an unpredictable complex system. The attention to detail that such a park

required was simply overwhelming for the experts. There were simply too many

factors to be included and assumed controllable. The animals were created

without the ability to breed, they did. They island was deemed inescapable, it

wasn?t. The systems were supposed to control the island, they failed. In

short, Malcolm argues, ?? the history of evolution is that life escapes all

barriers. Life breaks free. Life expands to new territories. Painfully, perhaps

even dangerously. But life finds a way? (Crichton 159). The experts in

Jurassic Park were mistaken in assuming that they could control and master life.

By employing what one could call, ?high technology?, the over-sophisticated

automation going beyond the park?s needs, the experts failed. Any illusion of

control was therefore lost because of the false assumptions that their

?halfway technology? could successfully maintain these unpredictable

animals. The technicians in Jurassic Park certainly believed and maintained

throughout the novel that they had control over the ?halfway technology? of

the dinosaurs. But how could they assume such a thing? After all, dinosaurs are

animals that have been extinct for millions of years, and how they would react

to an entirely new ecosystem was anyone?s guess at best. The experts had what

could be called tunnel vision, or what Malcolm refers to as ?thintelligence.?

The experts in the novel looked at the task of creating and controlling the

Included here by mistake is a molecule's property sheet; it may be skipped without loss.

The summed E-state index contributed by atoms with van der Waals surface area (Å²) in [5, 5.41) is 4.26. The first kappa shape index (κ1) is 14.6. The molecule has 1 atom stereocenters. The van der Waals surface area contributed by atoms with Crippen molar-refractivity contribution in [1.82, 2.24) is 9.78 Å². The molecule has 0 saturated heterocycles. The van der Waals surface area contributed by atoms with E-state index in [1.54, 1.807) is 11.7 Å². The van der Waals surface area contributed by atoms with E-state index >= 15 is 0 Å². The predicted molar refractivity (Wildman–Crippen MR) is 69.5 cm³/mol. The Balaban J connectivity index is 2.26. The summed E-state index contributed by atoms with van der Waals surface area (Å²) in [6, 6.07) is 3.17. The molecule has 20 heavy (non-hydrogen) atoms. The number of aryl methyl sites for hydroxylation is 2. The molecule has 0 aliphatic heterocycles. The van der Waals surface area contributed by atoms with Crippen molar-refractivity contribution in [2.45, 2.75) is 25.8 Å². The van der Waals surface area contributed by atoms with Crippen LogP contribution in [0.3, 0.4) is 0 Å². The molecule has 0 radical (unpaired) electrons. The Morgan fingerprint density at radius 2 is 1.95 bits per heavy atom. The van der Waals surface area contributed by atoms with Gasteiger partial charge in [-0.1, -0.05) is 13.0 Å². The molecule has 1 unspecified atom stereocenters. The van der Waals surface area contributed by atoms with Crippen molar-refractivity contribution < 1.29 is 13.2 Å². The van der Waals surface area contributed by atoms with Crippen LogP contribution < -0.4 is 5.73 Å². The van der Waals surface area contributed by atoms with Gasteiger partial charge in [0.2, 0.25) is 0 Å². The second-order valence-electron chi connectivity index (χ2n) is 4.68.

dinosaurs as strictly a technical one. This is where their mistakes began.

Tunnel vision often results in the overlooking of aspects of technology that are

crucial to its eventual employment of the end user. In this case, the experts

failed to take into account how the animals would react to both a new

environment and the technical ?fixes? that they employed to control the

animals, such as the lysine dependency gene. These components should not have

been ignored, but they were. Crichton uses Malcolm again to point this out to

his readers. Malcolm puts forth his idea of thintelligence in one of his

diatribes against the experts of the park. He attributes much of the park?s

failings to the expert?s thintelligence saying, ?They both have what I call

?thintelligence?. They see the immediate situation. They think narrowly and

call it ?being focused.? They don?t see the surround. They don?t see the

consequences. That?s how you get an island like this. From thintelligent

thinking. Because you cannot make an animal and not expect it to act alive. To

be unpredictable. To escape. But they don?t see that? (Crichton 284). This

thintelligent thinking, or what I prefer to call tunnel vision, is the primary

reason that the experts ceased to believe that their control over the animals

was merely perceived. If this were realized, perhaps their thintelligence could

have been turned into intelligence, possibly dodging catastrophe. At the

beginning of this discussion, a question was posed; how could one describe the

relationship between man and nature? In the novel Jurassic Park, surely it was

an attempt of control. However, in the end, who was controlling whom? Did man,

with all of his reasoning and scientific fact, prevail over the savagery of

prehistoric animals, or did nature?s most awesome product win out in the end?

Control is an interesting notion. The experts in Jurassic Park perceived they

were in full control of the island, but they were indeed misled. No technical

fix that they implemented could ever have served to control or master the

elements of nature, yet through the entire novel they believed the animals to be

their ?prisoners.? In this instance, the prisoners broke free from their

constraints, and in the end, won the battle of control. Simply put, nature